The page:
Carbon Leaf, an up-and-coming Richmond-based band performed in the annual Welcome Back Kick-off Concert in downtown Blacksburg, starting at 6:30 p.m last night.
To begin the set, they started with an upbeat tempo, delving into ?Home? and other songs off their latest album, 5 Alive.
An eclectic mix of songs, including hits The Boxer, Mary Mac and 7 Brides For 7 Sinners uplifted the crowd to cheering, dancing and bouncing up and down.
?They do a good job about moving around stage and putting emotion into it. They act like they are into their music; they don?t just stand there,? said sophomore general engineering major Eric Rose.
Clapping his hands and dancing around on stage, lead singer Barry Privett involved the audience with the music as much as possible. The band members used a variety of instruments throughout the concert, including a mandolin played by guitarist Carter Gravatt and a pennywhistle played by Privett, producing a unique collaboration of sounds.
?They sound like a mixture of Phish and Dispatch. They use a lot of different instruments,? said junior political science major, Alexandra Sommers.
The band combines a blend of original beats with the knowledge of past performers and musical idols, such as the Beatles, Sting and even Bach.
The combination provides an organic new age rock.
As the name suggests, the band is two very different things put together.
?We are modern, but have a rooted background from jazz, bluegrass, rock and other types of music,? band member Terrel Clark said.
The band plans to release a new studio album at the top of the year following the double-disc live CD effort.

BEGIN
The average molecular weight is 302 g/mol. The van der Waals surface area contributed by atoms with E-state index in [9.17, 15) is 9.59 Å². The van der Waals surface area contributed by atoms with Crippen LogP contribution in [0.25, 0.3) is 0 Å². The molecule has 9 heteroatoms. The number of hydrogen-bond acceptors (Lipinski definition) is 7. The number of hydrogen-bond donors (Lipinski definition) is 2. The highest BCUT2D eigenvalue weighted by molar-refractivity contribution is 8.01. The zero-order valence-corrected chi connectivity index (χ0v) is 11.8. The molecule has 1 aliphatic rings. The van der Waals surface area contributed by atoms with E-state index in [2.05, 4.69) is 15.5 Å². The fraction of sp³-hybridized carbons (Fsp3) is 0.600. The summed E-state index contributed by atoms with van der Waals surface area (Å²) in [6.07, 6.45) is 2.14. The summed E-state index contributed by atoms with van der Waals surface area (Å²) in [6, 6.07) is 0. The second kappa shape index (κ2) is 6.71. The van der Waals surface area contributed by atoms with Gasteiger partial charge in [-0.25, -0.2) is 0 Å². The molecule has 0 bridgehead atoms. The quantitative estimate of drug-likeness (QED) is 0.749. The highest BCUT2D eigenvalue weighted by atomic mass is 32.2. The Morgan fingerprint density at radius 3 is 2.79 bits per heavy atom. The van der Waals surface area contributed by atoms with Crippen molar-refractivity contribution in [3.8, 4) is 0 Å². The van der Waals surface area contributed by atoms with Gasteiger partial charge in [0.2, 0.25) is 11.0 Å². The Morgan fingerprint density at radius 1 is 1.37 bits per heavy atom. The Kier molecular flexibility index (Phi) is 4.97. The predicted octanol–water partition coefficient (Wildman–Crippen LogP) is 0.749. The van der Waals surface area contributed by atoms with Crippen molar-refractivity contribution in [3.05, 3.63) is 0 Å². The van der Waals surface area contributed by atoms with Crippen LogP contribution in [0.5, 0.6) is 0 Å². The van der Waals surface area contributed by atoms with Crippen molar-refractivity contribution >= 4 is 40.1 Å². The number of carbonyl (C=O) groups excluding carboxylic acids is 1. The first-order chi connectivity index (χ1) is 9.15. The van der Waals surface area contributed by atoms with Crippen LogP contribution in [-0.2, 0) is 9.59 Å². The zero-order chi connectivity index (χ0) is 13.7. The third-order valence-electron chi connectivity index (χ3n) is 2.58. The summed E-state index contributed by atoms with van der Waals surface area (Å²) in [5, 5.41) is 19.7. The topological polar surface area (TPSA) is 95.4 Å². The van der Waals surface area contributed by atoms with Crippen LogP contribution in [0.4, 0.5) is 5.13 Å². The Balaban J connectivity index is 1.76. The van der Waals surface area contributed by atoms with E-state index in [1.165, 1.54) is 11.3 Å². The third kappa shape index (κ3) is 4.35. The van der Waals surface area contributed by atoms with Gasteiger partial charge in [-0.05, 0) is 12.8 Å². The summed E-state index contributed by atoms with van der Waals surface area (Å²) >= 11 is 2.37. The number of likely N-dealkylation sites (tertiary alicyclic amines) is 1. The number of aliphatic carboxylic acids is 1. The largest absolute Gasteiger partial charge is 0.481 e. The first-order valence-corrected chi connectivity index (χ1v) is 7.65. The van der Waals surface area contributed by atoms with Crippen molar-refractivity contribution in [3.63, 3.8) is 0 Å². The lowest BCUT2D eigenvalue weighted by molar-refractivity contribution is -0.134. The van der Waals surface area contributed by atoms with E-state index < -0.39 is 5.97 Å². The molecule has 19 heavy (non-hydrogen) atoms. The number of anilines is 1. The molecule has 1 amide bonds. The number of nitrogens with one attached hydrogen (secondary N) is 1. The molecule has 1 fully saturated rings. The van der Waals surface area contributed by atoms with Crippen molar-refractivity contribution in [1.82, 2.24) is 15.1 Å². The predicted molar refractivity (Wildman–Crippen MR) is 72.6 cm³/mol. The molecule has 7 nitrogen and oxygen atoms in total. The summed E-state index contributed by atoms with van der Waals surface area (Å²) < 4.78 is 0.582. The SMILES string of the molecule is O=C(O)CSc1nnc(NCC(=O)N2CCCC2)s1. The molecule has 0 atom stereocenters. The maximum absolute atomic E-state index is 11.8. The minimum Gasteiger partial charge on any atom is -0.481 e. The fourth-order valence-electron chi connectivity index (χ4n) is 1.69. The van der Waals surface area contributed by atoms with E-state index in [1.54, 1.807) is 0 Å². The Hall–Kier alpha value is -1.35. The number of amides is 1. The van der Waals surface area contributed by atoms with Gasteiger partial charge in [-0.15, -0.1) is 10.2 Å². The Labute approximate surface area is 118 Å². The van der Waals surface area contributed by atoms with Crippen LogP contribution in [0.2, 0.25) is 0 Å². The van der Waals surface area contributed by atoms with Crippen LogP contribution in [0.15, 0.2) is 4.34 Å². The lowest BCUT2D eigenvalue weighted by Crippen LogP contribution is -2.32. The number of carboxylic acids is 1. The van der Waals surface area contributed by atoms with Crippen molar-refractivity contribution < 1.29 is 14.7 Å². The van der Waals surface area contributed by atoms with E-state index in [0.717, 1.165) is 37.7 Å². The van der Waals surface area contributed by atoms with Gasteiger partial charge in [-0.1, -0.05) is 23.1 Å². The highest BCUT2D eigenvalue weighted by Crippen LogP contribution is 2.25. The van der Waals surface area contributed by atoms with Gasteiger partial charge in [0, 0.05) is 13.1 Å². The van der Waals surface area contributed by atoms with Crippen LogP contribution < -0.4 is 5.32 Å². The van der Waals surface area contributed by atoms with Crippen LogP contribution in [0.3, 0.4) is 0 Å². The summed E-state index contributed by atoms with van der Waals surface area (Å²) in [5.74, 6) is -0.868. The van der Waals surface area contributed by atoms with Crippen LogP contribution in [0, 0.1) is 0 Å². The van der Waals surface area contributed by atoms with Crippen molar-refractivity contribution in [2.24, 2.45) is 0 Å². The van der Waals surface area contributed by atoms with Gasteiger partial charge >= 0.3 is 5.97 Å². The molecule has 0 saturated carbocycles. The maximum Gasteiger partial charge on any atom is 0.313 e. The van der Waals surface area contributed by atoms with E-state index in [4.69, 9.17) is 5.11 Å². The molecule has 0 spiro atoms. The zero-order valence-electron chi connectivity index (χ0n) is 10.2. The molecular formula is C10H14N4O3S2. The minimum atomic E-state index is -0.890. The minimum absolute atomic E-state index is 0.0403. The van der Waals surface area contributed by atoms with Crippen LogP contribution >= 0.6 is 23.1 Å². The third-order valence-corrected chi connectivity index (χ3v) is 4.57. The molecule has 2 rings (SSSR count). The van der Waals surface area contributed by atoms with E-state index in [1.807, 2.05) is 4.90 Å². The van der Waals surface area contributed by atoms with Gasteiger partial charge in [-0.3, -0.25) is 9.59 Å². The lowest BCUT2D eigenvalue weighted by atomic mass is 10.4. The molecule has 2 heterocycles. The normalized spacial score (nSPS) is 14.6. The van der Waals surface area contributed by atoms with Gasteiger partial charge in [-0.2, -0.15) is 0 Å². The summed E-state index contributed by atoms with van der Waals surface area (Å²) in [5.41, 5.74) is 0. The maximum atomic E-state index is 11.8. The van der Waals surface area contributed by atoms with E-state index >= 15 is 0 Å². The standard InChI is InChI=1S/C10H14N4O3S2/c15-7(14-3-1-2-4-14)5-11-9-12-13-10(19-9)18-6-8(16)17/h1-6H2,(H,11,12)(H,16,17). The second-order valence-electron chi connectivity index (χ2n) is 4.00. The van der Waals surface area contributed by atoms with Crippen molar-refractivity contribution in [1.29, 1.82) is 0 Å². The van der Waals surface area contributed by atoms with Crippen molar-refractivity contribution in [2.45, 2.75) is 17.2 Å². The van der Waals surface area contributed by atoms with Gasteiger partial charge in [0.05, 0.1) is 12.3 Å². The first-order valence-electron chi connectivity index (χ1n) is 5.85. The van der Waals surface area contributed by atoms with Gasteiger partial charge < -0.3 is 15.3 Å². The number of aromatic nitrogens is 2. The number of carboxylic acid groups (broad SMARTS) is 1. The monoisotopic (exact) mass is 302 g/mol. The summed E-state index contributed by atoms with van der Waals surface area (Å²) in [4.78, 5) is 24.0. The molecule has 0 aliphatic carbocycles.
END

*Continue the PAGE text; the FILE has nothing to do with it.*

?We would love to go internationally,? said band member Barry Privett. ?We?d like to get played on the radio and reach as many people as possible.?
The band began playing together at Randolph Macon College, and continued after the graduation of Clark and Privett, the two oldest band members. The eventual result was what one band member called ?a healthy long term career.?
The band admits that it?s not always a pleasant life. Two of the band members are married. Travel is year round and living in a van isn?t always easy, as Clark confessed.
?The performance keeps you going,? he said. ?Being in a band is like being in a family. There are good times and bad times, but it?s pretty amazing to see how people react to the music we wrote. It?s a different feeling than anything else.?
The band, Barry said, strives to leave the audience with an impressionable mark and to have listeners walk away with a bright spot in their days.
?We try to have a good vibe and avoid a lot of crap,? Clark said.
After finishing Raise the Roof, the band?s last song dedicated to the crowd, the audience thanked the band by cheers and applauds for more.
The band took stage for one last song and waved goodbye.